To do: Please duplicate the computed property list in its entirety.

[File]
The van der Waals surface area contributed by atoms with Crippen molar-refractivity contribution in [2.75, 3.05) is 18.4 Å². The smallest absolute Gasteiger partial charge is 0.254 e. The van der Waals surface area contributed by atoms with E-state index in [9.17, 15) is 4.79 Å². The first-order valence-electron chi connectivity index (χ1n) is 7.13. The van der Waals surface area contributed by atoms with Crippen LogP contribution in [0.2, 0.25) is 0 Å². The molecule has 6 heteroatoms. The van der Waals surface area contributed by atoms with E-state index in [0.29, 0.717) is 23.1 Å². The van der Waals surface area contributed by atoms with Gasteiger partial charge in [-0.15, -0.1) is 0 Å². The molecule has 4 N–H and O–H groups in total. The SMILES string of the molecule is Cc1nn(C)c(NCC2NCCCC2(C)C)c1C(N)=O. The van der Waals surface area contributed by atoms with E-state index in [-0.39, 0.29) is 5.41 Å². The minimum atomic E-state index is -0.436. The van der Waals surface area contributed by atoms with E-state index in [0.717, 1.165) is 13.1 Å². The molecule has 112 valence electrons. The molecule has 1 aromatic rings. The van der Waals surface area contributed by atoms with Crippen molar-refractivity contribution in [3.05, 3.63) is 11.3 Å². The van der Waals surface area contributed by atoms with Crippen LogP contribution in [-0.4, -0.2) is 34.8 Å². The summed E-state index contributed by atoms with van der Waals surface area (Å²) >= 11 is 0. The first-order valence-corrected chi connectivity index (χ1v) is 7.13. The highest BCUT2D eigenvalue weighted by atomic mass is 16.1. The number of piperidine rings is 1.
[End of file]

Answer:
The van der Waals surface area contributed by atoms with Crippen molar-refractivity contribution in [2.75, 3.05) is 18.4 Å². The smallest absolute Gasteiger partial charge is 0.254 e. The van der Waals surface area contributed by atoms with E-state index in [9.17, 15) is 4.79 Å². The first-order valence-electron chi connectivity index (χ1n) is 7.13. The van der Waals surface area contributed by atoms with Crippen LogP contribution in [0.2, 0.25) is 0 Å². The molecule has 6 heteroatoms. The van der Waals surface area contributed by atoms with E-state index in [0.29, 0.717) is 23.1 Å². The van der Waals surface area contributed by atoms with Gasteiger partial charge in [-0.15, -0.1) is 0 Å². The molecule has 4 N–H and O–H groups in total. The SMILES string of the molecule is Cc1nn(C)c(NCC2NCCCC2(C)C)c1C(N)=O. The van der Waals surface area contributed by atoms with E-state index in [-0.39, 0.29) is 5.41 Å². The minimum atomic E-state index is -0.436. The van der Waals surface area contributed by atoms with E-state index in [0.717, 1.165) is 13.1 Å². The molecule has 112 valence electrons. The molecule has 1 aromatic rings. The van der Waals surface area contributed by atoms with Crippen molar-refractivity contribution in [3.05, 3.63) is 11.3 Å². The van der Waals surface area contributed by atoms with Crippen LogP contribution in [-0.4, -0.2) is 34.8 Å². The summed E-state index contributed by atoms with van der Waals surface area (Å²) >= 11 is 0. The first-order valence-corrected chi connectivity index (χ1v) is 7.13. The highest BCUT2D eigenvalue weighted by atomic mass is 16.1. The number of piperidine rings is 1.